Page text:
Proposal requires state parks reservation fees paid in advance
Apr 03,2009 00:00 by Bend_Weekly_News_Sources

April 23 Session in Bend will be Held at the Holiday Inn, 7-9 p.m.

The Oregon Parks and Recreation Department (OPRD) may require future reservation customers to pay all booking and rental fees at the time they reserve state park campsites and picnic areas.

Reservations Northwest, OPRD's central reservations service, now charges a $6 reservation fee, per booking, plus a first night's deposit on a campsite. A customer reserving a $22 full hookup site for three nights pays $28. Under the new policy, the same customer would pay $72 in advance-the $6 reservation fee plus $66 for the three nights.

The public will have a chance to comment on the proposed full payment change at administrative rulemaking hearings April 16 at Champoeg State Heritage Area, April 21 in Newport and April 23 in Bend. People also can respond, starting immediately, through OPRD's website or by
e-mail, or by writing to OPRD at 725 Summer St NE Ste C, Salem 97301 (attn: Richard Walkoski). The department will accept comments until April 24.

The proposed rule change is online along with answers to frequently asked questions at
www.oregonstateparks.org (see "Frequently asked questions" under "Let's Go Camping.")

OPRD is proposing the full fee payment to counteract an overbooking problem. "Some people reserve sites for the maximum 14 days that you're allowed to rent the same site," said OPRD Recreation Programs Manager Richard Walkoski. "When their arrival date at the park gets closer, they cancel all but the final dates of the 14-day period that they intended to camp."

The overbooking tactic can give its practitioners a 12-day head start over customers who try, nine months in advance, to reserve a site for only the dates they intend to use it. An Oregon state park campsite cannot be reserved more than nine months before an arrival date.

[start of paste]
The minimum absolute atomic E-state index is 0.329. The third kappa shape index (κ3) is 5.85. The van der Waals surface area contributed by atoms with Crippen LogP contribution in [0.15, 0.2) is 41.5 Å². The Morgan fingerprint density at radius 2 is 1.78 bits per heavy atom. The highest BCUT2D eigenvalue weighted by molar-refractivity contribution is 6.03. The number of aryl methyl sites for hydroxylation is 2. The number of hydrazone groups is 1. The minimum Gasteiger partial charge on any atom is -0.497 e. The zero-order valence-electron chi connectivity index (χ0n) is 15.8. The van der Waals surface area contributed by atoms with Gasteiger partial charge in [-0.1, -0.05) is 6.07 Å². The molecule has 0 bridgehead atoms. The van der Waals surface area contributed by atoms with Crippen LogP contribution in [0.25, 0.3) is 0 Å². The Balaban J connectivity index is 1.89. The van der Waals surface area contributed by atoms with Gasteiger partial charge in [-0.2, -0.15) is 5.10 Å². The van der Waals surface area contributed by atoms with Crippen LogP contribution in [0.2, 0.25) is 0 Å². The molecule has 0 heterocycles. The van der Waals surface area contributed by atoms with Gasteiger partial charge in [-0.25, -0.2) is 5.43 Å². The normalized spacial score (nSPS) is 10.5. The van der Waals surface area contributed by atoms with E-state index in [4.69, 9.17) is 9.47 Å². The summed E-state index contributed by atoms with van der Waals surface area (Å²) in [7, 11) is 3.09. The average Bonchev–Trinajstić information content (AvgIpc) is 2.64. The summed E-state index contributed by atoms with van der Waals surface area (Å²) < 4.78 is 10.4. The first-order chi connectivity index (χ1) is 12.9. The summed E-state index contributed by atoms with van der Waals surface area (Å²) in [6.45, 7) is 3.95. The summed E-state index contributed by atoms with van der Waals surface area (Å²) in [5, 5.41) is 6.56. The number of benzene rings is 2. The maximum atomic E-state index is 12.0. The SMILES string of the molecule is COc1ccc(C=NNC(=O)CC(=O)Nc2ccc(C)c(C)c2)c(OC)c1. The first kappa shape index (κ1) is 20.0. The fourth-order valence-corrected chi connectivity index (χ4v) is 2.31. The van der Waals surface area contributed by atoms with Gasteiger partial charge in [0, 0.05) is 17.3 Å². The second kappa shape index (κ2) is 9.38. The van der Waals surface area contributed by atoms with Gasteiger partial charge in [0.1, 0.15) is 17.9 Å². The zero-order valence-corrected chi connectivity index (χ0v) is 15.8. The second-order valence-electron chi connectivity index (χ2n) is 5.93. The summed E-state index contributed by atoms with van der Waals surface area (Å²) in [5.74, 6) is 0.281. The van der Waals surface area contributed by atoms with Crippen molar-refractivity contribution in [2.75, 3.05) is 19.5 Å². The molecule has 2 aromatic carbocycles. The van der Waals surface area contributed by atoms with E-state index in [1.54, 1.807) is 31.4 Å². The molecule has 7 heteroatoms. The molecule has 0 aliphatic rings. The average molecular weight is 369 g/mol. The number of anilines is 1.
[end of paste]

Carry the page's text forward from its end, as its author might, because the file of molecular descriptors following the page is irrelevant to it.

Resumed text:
Walkoski says that only seven percent of the customers who reserve a site for 14 days stay the entire time. As a result, many campsites are unavailable to reserve until as little as two days before the reservation holder's false arrival date. "That's unfair to people who use the reservations systems as it is intended to be used, and it's costly to us," said Walkoski. "Some of those sites go unoccupied, costing parks potential revenue."

Requiring full payment up front could dramatically reduce the practice, said Walkoski. "It could present a cash flow hardship for some people, but almost half our customers already are making full payments when they reserve their sites so that they can take advantage of our express check-in option." Campers who arrive at a park having paid in advance for every night of their stay can bypass its registration booth and head directly to their reserved sites.

The overbooking problem is not exclusive to Oregon. "It's a nationwide issue for state park systems that offer reservation services," said Walkoski. "Most of those states have adopted full payment policies to try to resolve the problem."

The first public hearing on Oregon's proposed rule change will take place April 16 from 7-9 p.m. in the Champoeg State Heritage Area visitor center meeting room near the park entrance, 7670 Champoeg Rd NE.

The April 21 hearing in Newport will be at the Central Lincoln Public Utility Meeting Room, 2129 N. Coast Highway. The April 23 session in Bend will be at the Holiday Inn, 20615 Grandview Drive. The hearings in Newport and Bend also will be from 7-9 p.m.